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David Murdock Wants You to Live Forever

In a struggling North Carolina mill town, the billionaire is spending a fortune to help himself — and others — avoid the diseases of aging

Much of the work at NCRC is focused on investigating "superfoods" such as berries, ginger and broccoli to discover how they reduce the risk of chronic diseases. Some labs at NCRC are pioneering the field of nutrigenomics, the study of how genes affect nutrition and vice versa. Most NCRC research is funded by the scientists' home institutions, but one effort is funded by Murdock himself: a project to catalog DNA in 50,000 blood and urine samples from citizens in Kannapolis and surrounding Cabarrus County. Researchers hope to discover genetic connections among diseases and develop new ways of treating and preventing them. The study is called "Measurement to Understand the Reclassification of Disease of Cabarrus/Kannapolis (MURDOCK)." So far, Murdock has donated $35 million to the effort — enough to keep it running for 10 to 15 years. He visits its office regularly, and "he's very hands-on," says Ashley Dunham, Ph.D., of the Duke University Translational Medicine Institute, who directs the study. "His favorite thing is to go out to community groups" to urge locals to donate their DNA to the cause.

"I'm interested in keeping myself alive forever, and so I want to look after other people the same way I look after myself." — David Murdock

At a time when the feds are cutting back on research funding, this investment has garnered praise nationwide. "Murdock wants to give big bucks to see good research done," says Jeffrey Blumberg, Ph.D., an expert in nutrigenomics and professor of nutrition science and policy at Tufts University in Boston. NCRC scientists "have an opportunity to make a significant contribution," he says.

Researchers admit that close ties between industry and academia need to be monitored, so companies don't try to distort findings that threaten their bottom lines. But so far, NCRC's setup has raised few eyebrows. "As long as the private sector doesn't have the capability to silence individual findings, I think it's exciting," says James Simon, Ph.D., who directs the New Use Agriculture and Natural Plant Products Program at Rutgers University in New Jersey.

If NCRC may one day improve lives around the world, it is also beginning to do so closer to home. Kannapolis, a city of about 43,000, is still struggling. NCRC currently employs only 300 locals, a far cry from the thousands who worked in textiles. But 300 people per day attend a community college that Murdock built as part of NCRC, where they are gaining the training needed to compete for skilled jobs on campus. Safrit projects that NCRC will eventually employ 5,000 people — an even mix of locals and transplants. The campus's growth may be the kiss that awakens the still-slumbering downtown, as more staff means more business for local shops.

Some Kannapolis residents do resent the tycoon who's bought up the scenery, but most seem accepting, especially because the town has been in wealthy hands since J. W. Cannon of Cannon Mills started building it more than 100 years ago. "I get tired of hearing the comment that one man shouldn't own the town," says Larry Newton, who has lived in Kannapolis most of his life. "This town has always been owned by one person." Having watched younger locals move away for lack of jobs, Newton welcomes the infusion of capital — and hope. "There needs to be something new," he says.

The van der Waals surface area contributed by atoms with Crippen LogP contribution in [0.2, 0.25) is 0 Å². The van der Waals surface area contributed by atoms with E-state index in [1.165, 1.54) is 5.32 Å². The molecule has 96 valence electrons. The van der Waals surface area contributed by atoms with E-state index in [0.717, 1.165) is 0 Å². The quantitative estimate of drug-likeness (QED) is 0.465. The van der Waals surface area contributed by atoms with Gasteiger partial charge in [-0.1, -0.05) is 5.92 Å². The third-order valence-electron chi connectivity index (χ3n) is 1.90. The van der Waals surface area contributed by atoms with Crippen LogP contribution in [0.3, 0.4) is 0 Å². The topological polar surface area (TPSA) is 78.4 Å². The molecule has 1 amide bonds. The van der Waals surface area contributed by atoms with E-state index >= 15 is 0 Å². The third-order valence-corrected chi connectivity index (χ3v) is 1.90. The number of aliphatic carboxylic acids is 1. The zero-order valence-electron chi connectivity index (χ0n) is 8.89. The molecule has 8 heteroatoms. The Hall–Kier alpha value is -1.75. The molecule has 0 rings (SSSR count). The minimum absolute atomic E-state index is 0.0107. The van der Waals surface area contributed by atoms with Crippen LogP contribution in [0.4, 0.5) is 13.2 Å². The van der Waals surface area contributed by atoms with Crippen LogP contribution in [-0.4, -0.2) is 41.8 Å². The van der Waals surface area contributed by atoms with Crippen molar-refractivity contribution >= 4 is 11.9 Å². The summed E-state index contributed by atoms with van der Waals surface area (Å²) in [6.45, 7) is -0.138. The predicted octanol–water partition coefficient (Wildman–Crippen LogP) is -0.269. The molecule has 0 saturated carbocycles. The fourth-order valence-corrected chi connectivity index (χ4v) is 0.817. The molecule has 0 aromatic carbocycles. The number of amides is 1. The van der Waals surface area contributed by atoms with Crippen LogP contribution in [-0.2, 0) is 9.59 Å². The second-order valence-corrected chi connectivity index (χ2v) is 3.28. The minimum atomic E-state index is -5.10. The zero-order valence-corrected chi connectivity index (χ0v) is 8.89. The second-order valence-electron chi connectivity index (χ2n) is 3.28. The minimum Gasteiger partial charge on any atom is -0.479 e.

Encouraging signs abound. Construction on the campus, stalled after the 2008 stock market crash (which cut Murdock's fortune almost in half), has restarted. The research labs have begun hiring again. The nascent campus — still looking unfinished, without the lush trees and ivy that usually surround academia — is coming to life.

Murdock was married twice before he wed Gabriele and has been married twice since. (He has been through three divorces and one other bereavement.) When he talks about Gabriele, he still calls her "my wife," though she has been gone now for 28 years, a decade longer than they were married. He still regrets the steaks, the whipped cream and the other rich foods he believes contributed to Gabriele's illness. But rather than just endure his remorse, he says, "I decided I would do something about it."

That something was grand. For the domed ceiling of the 311,000-square-foot David H. Murdock Core Laboratory, Murdock commissioned a mural of brightly hued fruits and vegetables, buttressed by an eagle. At Forty Six, a restaurant named for the number of human chromosomes, the walls bear his favorite sayings. Socrates: "Wisdom begins in wonder." Murdock himself: "In order to do the impossible, you must see the invisible."

For all his extravagant pronouncements, though, Murdock seems to see himself as a simple man who wants to help. "I didn't need all my money, so I decided I'll spend it for science," he says matter-of-factly. "I'm interested in keeping myself alive forever, and so I want to look after other people the same way I look after myself."

Jessica Wapner is a freelance science writer. Her first book, The Philadelphia Chromosome, comes out in May.

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